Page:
However, at a deeper level, you can be at peace with their decisions. Sometimes a shift to acceptance can significantly improve matters.

Pick someone who is important to you. In your mind, say things like those in the following paragraph, and see how it makes you feel:

"I accept you completely. I realize that many causes, large and small, have led you to think, speak, and act the way you do. You are who you are. I let it be. You are a separate being, and I accept that fact in my life. You and I are part of a larger whole that is what it is, and I accept that larger whole."

If you like, be more specific, naming aspects of this person that particularly bother you, such as:

I accept that you . . .

  • do not act in the same manner that I would
  • belong to a different political party
  • believe in a different religion
  • don't always understand my needs
  • disagree with what's important to me
  • don't understand my lifestyle

You can always retain your right to disagree with others, make requests of them, or even stand up to others at times and still accept them and their rights.

Quite often some use non-acceptance as a manner of avoiding the feeling of fear that might arise if we become too open to others. Being open to accepting other does not lessen your senses as you retain your rights. You are just respecting the rights of others to believe and behave in the manner in which they are comfortable while allowing them to reciprocate.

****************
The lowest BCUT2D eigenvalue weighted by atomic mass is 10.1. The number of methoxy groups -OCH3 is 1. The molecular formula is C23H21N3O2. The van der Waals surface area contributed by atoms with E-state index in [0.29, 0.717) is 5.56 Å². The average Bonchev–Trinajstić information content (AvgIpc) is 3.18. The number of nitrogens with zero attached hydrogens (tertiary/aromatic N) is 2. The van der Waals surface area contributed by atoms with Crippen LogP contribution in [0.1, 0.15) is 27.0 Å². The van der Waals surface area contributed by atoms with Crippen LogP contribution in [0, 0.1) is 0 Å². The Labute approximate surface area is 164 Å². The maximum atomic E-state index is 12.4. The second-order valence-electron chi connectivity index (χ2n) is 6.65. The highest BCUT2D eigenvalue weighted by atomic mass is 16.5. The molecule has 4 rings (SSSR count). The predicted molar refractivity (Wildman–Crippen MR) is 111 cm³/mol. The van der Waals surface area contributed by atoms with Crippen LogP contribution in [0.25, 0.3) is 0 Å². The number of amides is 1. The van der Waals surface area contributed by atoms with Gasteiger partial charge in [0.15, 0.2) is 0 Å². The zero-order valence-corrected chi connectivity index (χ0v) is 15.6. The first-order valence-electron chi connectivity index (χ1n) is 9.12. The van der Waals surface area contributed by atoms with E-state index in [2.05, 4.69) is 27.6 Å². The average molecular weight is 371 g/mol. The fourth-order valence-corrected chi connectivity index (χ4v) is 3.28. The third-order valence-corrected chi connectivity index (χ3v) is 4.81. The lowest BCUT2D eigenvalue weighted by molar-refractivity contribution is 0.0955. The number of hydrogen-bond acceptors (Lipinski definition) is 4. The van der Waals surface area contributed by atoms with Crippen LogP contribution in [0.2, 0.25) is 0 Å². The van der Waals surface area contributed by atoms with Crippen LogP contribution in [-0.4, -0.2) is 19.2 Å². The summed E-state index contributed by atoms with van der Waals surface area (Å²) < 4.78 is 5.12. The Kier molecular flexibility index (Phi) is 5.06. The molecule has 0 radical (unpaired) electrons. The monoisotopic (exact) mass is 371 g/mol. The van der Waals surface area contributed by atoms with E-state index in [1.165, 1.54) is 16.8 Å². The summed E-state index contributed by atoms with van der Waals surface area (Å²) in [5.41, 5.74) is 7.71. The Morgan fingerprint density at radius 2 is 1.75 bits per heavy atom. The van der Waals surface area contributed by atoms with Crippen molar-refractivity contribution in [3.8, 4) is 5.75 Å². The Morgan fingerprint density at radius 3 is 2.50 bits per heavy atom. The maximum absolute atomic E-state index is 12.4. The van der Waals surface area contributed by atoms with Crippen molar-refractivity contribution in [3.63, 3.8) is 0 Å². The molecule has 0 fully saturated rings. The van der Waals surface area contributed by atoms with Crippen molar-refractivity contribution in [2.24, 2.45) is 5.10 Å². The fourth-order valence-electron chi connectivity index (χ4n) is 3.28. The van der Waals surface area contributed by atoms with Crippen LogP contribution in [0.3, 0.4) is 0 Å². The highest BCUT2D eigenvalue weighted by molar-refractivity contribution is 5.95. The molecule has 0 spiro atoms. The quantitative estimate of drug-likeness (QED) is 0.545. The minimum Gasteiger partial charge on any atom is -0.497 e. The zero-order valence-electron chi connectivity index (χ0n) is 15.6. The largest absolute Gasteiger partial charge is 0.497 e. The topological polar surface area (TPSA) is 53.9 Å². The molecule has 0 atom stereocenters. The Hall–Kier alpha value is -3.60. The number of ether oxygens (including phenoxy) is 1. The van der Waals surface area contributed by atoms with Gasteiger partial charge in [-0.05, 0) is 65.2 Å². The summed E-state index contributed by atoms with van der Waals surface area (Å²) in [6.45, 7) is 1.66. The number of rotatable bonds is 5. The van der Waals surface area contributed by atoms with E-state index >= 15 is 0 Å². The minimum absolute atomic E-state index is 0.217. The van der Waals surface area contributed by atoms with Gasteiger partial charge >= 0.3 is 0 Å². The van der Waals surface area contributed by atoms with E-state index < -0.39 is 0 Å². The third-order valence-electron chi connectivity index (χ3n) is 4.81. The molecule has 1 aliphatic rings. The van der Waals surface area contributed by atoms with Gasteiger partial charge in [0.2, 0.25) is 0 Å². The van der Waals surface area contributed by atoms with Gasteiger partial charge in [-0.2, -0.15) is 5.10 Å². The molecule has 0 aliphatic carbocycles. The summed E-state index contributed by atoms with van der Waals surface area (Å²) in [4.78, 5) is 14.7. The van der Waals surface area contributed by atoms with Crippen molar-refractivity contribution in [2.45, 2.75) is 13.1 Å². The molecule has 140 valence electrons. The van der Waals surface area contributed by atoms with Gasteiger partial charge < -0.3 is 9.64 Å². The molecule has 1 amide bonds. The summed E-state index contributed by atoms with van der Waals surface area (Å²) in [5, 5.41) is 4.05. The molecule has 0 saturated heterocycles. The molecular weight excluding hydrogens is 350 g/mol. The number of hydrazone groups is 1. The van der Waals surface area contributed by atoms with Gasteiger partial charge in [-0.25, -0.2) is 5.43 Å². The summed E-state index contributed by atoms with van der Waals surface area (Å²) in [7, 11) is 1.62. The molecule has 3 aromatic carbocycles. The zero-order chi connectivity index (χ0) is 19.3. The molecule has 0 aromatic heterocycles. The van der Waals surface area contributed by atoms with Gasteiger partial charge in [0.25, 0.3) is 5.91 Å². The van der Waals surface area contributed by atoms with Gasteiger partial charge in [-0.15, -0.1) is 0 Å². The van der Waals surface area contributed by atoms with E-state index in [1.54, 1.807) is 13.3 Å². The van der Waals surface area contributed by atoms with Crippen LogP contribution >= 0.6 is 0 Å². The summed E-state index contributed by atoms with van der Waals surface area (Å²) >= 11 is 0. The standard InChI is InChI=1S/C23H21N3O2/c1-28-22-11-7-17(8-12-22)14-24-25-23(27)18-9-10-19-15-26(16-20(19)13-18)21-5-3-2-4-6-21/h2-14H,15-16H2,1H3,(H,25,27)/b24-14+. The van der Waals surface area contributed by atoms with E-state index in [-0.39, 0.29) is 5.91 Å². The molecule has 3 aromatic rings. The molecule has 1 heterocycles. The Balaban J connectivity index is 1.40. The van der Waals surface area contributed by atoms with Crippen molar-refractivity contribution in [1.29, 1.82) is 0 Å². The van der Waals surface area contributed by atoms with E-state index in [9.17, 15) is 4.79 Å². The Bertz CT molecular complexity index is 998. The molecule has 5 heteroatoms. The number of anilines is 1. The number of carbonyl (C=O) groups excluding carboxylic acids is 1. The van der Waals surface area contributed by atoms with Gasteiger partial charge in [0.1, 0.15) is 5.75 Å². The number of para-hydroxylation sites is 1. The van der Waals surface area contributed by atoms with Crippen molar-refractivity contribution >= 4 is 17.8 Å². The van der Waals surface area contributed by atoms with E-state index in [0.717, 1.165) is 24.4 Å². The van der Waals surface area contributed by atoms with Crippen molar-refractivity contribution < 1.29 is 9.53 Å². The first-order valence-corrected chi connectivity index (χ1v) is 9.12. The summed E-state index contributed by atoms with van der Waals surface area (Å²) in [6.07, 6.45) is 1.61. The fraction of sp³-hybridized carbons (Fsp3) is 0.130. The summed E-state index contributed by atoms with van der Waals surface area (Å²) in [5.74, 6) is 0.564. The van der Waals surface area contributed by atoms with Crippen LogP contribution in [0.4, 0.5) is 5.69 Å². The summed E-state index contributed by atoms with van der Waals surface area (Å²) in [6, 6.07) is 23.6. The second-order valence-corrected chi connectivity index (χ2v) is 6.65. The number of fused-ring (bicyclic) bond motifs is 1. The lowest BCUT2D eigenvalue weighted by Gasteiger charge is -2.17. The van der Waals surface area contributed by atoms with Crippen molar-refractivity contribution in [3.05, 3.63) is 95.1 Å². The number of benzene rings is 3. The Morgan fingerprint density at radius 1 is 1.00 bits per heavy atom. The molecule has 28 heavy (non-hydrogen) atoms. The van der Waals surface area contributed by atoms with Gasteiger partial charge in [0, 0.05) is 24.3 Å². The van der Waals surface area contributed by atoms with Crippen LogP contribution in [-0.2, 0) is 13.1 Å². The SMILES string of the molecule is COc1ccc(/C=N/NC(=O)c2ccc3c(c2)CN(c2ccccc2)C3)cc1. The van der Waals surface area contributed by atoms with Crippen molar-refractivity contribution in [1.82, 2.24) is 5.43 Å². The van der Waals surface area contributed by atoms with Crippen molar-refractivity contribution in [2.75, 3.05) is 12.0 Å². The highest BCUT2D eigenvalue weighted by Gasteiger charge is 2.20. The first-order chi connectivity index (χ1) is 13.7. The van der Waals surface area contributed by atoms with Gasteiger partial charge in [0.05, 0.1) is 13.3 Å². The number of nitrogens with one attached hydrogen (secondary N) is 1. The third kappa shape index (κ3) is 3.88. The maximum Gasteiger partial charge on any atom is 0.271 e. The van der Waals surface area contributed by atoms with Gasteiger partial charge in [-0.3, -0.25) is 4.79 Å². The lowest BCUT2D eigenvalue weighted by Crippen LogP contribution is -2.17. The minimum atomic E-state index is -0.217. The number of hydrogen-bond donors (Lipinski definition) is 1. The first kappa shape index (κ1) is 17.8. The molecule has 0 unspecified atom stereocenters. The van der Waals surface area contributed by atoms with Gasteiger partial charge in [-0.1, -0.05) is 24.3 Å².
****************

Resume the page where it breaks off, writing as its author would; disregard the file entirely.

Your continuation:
In learning to be more accepting, you tend to let go of many of the negative thoughts that keeping you from living a more peaceful, serene, and tranquil experience. You become aware of your grievances, hurts, irritability, judgments, longings, narrowness, pushiness, remorse, and righteousness. By releasing yourself from these feelings, you can more fully experience calmness in your life.

When you experience the feeling that comes when another person accepts you complete just as you are, you will understand that acceptance is a beautiful gift. A gift that we give to our self, and to others when we accept them. It can be a wonderful experience in improving any relationship when the other person knows that you fully accept them just as they are.

Peace, Serenity, and Tranquility

Over the past several decades I have been on a spiritual journey of peace2, serenity3, and tranquility4 (PST). Each of these work together to allow me to grow a sense of connection, be relaxed, and establish a oneness, with all things. Experiencing peace, serenity, and tranquility is hard to do when we're struggling with other people!

When negative people attempt to infringe on my way of life, when people strive to take away my energy and bring into my space anything that seeks to destroy my sense of peace, serenity, and tranquility, I choose to ignore them.

Although similar, I usually use peace an undisturbed quietness, serenity to describe an untroubled state of mind (i.e., mental calmness), and tranquility to describe physical stillness.

In my goal to achieve peace, serenity, and tranquility I focus on several practices; being outward, being mindful, being present, expressing love, and seeking the good in all things.

I encourage everyone to find what makes them happiest in life and discard what makes them unhappy. To cast away as much negativity as possible to live a better life.

1. Heretic - a person that holds an opinion at odds with what is generally accepted.

2. Peace - refers to freedom from disturbance, quietness, mental calmness and especially freedom from dispute or disagreement between individuals.

3. Serenity - implies a clear and calm inner state of a person. It comes from the Latin Serenus meaning "peaceful, calm, clear" or more of an "inner quiet" of a person.

4. Tranquility - refers more to the peaceful, quiet state of the environment surrounding an individual. It comes from the Latin tranquillitatem meaning "quietness, stillness,"